The Census, the Constitution, and Civil Disobedience | WHAT REALLY HAPPENED

The Census, the Constitution, and Civil Disobedience

The Census, the Constitution, and Civil Disobedience

Principled patriots who seek to support and defend the Constitution often point their ire in the direction of the elected officials who represent them—those who have taken an oath promising that they themselves will be faithful defenders of the document. While this is expected and entirely appropriate, one wonders how often such patriots seek to apply the same rigorous standard to themselves.

In truth, it is hard for a single individual to effectively support and defend the Constitution. Our collective actions, whether through activism, the ballot box, or educational efforts, can and do meet this standard. But what can one single person do in holding himself accountable to the same standard he applies to politicians?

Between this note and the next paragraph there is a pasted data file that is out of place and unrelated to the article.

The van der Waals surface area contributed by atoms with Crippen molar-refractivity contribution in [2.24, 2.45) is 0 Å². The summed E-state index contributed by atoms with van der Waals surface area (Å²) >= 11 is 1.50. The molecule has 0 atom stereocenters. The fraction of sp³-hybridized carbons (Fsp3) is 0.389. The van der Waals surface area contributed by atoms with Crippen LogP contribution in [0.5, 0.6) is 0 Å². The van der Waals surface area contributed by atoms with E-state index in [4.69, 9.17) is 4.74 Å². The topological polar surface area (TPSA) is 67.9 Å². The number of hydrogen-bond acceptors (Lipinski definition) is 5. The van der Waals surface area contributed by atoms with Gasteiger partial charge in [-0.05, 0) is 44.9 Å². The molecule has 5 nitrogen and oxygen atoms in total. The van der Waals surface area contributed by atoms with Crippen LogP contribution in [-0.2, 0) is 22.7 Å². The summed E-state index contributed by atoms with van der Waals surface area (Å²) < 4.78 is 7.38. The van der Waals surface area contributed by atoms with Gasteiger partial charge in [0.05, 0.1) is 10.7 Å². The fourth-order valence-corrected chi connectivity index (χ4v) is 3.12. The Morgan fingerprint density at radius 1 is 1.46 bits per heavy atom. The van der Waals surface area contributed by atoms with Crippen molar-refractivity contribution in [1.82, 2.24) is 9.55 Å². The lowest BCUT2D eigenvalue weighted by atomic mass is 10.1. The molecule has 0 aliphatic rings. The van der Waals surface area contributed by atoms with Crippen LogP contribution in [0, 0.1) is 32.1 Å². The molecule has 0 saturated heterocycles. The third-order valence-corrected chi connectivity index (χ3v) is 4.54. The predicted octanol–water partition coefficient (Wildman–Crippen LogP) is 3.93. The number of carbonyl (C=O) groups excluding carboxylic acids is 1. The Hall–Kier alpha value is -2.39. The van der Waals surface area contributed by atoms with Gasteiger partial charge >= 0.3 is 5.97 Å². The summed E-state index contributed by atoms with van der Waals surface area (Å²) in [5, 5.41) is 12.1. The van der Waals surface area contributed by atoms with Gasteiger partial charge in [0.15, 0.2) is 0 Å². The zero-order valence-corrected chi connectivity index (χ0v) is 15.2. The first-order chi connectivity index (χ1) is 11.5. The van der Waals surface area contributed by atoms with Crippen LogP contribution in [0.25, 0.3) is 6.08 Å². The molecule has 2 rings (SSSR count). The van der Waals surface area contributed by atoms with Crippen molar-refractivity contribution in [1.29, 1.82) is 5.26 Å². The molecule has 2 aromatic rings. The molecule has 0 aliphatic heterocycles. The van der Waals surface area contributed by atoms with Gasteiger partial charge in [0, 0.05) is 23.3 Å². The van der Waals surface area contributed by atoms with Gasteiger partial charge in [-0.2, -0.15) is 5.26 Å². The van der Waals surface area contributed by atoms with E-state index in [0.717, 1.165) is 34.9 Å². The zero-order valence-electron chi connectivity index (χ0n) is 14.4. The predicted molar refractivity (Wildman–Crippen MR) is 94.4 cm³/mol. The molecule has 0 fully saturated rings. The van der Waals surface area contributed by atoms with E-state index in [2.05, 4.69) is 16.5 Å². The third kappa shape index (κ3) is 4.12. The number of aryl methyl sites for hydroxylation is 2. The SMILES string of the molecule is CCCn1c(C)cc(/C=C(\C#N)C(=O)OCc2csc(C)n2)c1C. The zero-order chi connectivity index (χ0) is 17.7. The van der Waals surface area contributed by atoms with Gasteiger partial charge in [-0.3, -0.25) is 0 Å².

One opportunity to do so presents itself at least once each decade, when the federal government conducts the United States Census. Authorized by the Constitution, the census was mandated as stipulated in Article I Section 2:

The actual Enumeration shall be made within three Years after the first Meeting of the Congress of the United States, and within every subsequent Term of ten Years, in such Manner as they shall by Law direct.

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